I would rather see a regional highway authority that is completely autonomous from TriMet and Metro, that handles all regional highway planning in the three counties, and if necessary handles all regional road operations (I’m not sure if I-5/I-205/I-84/Sunset Highway would be included, but they could be).
Such an arrangement would actually largely replace the county road departments (or reduce them to only the lowest capacity of roads), remove many “city” streets which really serve a regional purpose, as well as many “State” highways whose “statewide importance” is questionable (i.e. Barbur Blvd., TV Highway, Lombard Street, 82nd Avenue, McLoughlin Blvd., Powell Blvd., Beaverton-Hillsdale Highway, Hall Blvd.) So while it would be a new body of government, it would consolidate and streamline a number of disparate agencies right now into a single agency with a laser-beam focus to improve regional road transportation, instead of pandering to developers/light rail interests, or political motivations, or any other special interest.
City council has $5 for a new bridge over 405 (side bets on the real number when its over, anyone?) and $33 million for new markups. It would go a LONG way to solving this problem if they’d have the decency to put that on the table for the Sellwood. Why should people in Sherwood and Scapoose volunteer to be assessed for it through Metro?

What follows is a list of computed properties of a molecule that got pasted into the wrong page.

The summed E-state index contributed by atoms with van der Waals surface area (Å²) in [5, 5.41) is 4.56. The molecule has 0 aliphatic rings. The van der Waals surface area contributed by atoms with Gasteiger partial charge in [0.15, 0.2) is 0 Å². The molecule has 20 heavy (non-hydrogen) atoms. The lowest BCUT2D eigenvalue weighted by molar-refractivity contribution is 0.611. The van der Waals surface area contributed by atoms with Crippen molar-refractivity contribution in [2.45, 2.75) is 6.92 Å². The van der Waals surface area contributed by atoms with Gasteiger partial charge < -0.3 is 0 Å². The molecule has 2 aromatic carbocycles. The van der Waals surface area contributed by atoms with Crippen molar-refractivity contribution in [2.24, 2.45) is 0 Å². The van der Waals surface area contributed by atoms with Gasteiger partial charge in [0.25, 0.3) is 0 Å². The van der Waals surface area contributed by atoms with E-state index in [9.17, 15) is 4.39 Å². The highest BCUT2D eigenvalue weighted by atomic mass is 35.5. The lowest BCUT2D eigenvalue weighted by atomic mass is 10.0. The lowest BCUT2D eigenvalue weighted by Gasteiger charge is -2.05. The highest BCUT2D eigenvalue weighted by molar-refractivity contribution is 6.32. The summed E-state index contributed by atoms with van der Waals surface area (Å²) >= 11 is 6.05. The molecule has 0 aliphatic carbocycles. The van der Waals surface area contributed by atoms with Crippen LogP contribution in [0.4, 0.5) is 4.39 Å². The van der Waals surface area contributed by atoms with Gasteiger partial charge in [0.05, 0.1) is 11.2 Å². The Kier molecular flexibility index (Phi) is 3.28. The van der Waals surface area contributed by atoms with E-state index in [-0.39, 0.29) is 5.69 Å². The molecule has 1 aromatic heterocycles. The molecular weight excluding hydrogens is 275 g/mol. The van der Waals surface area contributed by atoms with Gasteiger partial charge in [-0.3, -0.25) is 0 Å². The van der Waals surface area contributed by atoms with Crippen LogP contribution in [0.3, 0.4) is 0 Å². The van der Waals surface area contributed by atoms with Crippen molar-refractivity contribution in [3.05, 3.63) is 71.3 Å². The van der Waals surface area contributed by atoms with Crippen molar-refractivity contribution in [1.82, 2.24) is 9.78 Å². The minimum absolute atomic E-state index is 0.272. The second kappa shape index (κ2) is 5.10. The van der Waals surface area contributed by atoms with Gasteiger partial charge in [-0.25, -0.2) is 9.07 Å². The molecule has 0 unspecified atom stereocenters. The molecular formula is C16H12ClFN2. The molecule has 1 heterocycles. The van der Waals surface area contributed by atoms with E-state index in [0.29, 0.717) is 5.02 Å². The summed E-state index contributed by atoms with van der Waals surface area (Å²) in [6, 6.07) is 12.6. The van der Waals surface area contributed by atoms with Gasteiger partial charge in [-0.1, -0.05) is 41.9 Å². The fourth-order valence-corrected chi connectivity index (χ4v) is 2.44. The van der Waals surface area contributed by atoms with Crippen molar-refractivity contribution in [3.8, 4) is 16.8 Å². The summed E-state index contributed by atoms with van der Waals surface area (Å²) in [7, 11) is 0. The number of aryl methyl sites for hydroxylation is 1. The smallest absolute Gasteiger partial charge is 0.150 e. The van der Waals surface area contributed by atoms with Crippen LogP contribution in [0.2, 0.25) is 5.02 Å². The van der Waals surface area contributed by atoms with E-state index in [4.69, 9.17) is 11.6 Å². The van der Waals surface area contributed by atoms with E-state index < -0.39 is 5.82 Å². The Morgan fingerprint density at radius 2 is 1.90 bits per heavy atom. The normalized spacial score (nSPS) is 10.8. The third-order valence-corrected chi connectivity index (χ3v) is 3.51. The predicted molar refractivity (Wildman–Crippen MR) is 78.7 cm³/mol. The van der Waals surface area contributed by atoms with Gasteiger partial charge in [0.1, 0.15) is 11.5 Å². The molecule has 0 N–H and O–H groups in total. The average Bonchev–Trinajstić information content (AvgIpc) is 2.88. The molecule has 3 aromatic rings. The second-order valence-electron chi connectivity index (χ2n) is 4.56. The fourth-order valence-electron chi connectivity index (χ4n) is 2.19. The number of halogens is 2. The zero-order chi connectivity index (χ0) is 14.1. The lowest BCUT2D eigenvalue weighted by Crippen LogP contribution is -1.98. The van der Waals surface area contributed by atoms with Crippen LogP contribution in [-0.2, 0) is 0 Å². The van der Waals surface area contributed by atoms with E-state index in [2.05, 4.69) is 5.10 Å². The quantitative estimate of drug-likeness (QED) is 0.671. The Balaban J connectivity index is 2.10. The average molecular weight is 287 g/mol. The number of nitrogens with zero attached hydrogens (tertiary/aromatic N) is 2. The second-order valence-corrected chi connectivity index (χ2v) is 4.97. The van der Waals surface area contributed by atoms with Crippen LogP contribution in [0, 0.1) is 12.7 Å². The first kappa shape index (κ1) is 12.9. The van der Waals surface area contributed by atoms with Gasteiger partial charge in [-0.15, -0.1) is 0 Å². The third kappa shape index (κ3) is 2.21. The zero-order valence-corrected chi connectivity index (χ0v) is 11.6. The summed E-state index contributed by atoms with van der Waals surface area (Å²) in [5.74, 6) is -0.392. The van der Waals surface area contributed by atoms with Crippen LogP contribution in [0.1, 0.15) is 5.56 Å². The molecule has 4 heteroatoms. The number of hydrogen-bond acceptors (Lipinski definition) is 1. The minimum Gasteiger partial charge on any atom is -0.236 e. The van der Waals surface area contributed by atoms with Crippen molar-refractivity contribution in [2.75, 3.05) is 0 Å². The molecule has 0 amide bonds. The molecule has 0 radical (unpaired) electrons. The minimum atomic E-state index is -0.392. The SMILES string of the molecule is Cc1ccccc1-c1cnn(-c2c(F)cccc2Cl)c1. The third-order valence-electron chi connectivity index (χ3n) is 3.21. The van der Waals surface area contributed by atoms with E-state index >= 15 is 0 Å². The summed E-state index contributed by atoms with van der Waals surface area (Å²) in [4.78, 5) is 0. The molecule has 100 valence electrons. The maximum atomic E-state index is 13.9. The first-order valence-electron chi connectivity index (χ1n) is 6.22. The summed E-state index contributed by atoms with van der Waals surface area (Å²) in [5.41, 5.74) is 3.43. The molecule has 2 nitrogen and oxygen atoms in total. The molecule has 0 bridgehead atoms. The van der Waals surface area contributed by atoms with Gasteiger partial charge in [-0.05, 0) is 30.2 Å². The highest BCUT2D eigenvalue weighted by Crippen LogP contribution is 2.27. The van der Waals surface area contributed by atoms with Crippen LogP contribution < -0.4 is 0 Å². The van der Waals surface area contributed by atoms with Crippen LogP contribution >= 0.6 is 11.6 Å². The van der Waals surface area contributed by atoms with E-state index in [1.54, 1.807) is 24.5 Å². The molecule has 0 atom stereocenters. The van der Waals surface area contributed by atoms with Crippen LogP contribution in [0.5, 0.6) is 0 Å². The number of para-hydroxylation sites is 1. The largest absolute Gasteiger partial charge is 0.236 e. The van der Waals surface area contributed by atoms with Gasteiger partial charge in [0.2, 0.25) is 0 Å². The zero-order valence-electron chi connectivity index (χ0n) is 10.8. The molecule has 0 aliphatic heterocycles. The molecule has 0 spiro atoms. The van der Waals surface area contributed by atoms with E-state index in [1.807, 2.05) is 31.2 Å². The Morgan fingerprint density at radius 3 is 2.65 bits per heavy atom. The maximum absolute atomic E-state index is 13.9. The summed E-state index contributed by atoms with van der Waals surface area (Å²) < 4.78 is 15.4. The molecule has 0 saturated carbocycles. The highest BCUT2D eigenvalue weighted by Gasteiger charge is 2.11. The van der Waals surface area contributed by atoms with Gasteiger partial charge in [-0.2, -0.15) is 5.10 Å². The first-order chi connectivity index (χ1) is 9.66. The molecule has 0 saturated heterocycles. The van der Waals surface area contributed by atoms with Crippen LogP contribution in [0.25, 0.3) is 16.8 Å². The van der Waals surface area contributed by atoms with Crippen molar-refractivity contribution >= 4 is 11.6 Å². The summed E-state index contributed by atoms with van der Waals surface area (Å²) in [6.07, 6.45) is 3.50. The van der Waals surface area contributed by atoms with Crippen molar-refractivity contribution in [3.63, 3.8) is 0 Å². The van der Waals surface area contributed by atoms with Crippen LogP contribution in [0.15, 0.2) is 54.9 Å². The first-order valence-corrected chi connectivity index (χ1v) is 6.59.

Most of the money (for example, urban renewal money) would not be available for use in Sellwood. This isn’t a very hard concept to grasp, yet people from the Mayor on down don’t seem able to understand it.
Scapoose isn’t in Metro’s boundary.
It makes sense to me that any responsibility of government that has regional significance should eventually be handed over to a regional entity as that region matures into a contiguous urban area. What does not make sense to me is that any one of potentially dozens of different government entities (27 in our case) should be solely responsible for implementing and/or maintaining critical infrastructure and services that are essential to the region, or could hold hostage a project of regional significance.